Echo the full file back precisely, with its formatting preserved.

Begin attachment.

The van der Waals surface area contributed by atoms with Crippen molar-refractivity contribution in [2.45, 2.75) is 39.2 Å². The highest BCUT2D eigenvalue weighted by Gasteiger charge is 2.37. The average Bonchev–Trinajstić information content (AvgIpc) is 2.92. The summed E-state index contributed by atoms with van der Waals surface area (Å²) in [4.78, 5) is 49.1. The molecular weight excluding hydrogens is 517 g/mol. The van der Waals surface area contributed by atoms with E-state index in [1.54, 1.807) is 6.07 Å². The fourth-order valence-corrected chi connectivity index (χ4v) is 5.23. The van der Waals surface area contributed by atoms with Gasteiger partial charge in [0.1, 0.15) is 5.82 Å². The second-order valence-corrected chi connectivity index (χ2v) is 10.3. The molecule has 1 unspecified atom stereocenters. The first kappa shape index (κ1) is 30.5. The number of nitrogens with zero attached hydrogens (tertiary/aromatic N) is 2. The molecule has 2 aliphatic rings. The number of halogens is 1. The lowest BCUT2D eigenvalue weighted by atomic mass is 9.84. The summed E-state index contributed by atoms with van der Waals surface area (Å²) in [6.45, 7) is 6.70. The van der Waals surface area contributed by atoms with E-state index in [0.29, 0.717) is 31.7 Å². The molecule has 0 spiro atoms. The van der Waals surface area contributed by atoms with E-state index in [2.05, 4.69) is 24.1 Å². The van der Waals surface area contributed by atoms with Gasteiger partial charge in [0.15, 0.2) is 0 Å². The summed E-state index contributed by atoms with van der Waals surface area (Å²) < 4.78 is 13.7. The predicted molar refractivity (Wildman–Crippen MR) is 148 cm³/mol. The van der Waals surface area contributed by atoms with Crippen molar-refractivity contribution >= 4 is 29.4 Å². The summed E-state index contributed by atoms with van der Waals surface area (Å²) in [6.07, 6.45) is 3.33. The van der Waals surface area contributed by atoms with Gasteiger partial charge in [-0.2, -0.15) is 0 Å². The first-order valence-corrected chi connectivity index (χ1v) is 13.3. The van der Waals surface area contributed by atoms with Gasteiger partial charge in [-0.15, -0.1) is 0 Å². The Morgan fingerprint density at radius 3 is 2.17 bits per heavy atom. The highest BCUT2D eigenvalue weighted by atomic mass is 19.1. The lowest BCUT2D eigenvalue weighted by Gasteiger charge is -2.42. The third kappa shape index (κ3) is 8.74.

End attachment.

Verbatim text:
The van der Waals surface area contributed by atoms with Crippen molar-refractivity contribution in [2.45, 2.75) is 39.2 Å². The highest BCUT2D eigenvalue weighted by Gasteiger charge is 2.37. The average Bonchev–Trinajstić information content (AvgIpc) is 2.92. The summed E-state index contributed by atoms with van der Waals surface area (Å²) in [4.78, 5) is 49.1. The molecular weight excluding hydrogens is 517 g/mol. The van der Waals surface area contributed by atoms with E-state index in [1.54, 1.807) is 6.07 Å². The fourth-order valence-corrected chi connectivity index (χ4v) is 5.23. The van der Waals surface area contributed by atoms with Gasteiger partial charge in [0.1, 0.15) is 5.82 Å². The second-order valence-corrected chi connectivity index (χ2v) is 10.3. The molecule has 1 unspecified atom stereocenters. The first kappa shape index (κ1) is 30.5. The number of nitrogens with zero attached hydrogens (tertiary/aromatic N) is 2. The molecule has 2 aliphatic rings. The number of halogens is 1. The lowest BCUT2D eigenvalue weighted by atomic mass is 9.84. The summed E-state index contributed by atoms with van der Waals surface area (Å²) in [6.45, 7) is 6.70. The van der Waals surface area contributed by atoms with E-state index in [0.29, 0.717) is 31.7 Å². The molecule has 0 spiro atoms. The van der Waals surface area contributed by atoms with E-state index in [2.05, 4.69) is 24.1 Å². The van der Waals surface area contributed by atoms with Gasteiger partial charge in [0.15, 0.2) is 0 Å². The summed E-state index contributed by atoms with van der Waals surface area (Å²) < 4.78 is 13.7. The predicted molar refractivity (Wildman–Crippen MR) is 148 cm³/mol. The van der Waals surface area contributed by atoms with Crippen molar-refractivity contribution >= 4 is 29.4 Å². The summed E-state index contributed by atoms with van der Waals surface area (Å²) in [6.07, 6.45) is 3.33. The van der Waals surface area contributed by atoms with Gasteiger partial charge in [-0.2, -0.15) is 0 Å². The first-order valence-corrected chi connectivity index (χ1v) is 13.3. The van der Waals surface area contributed by atoms with Gasteiger partial charge in [-0.15, -0.1) is 0 Å². The Morgan fingerprint density at radius 3 is 2.17 bits per heavy atom. The highest BCUT2D eigenvalue weighted by atomic mass is 19.1. The lowest BCUT2D eigenvalue weighted by Gasteiger charge is -2.42. The third kappa shape index (κ3) is 8.74.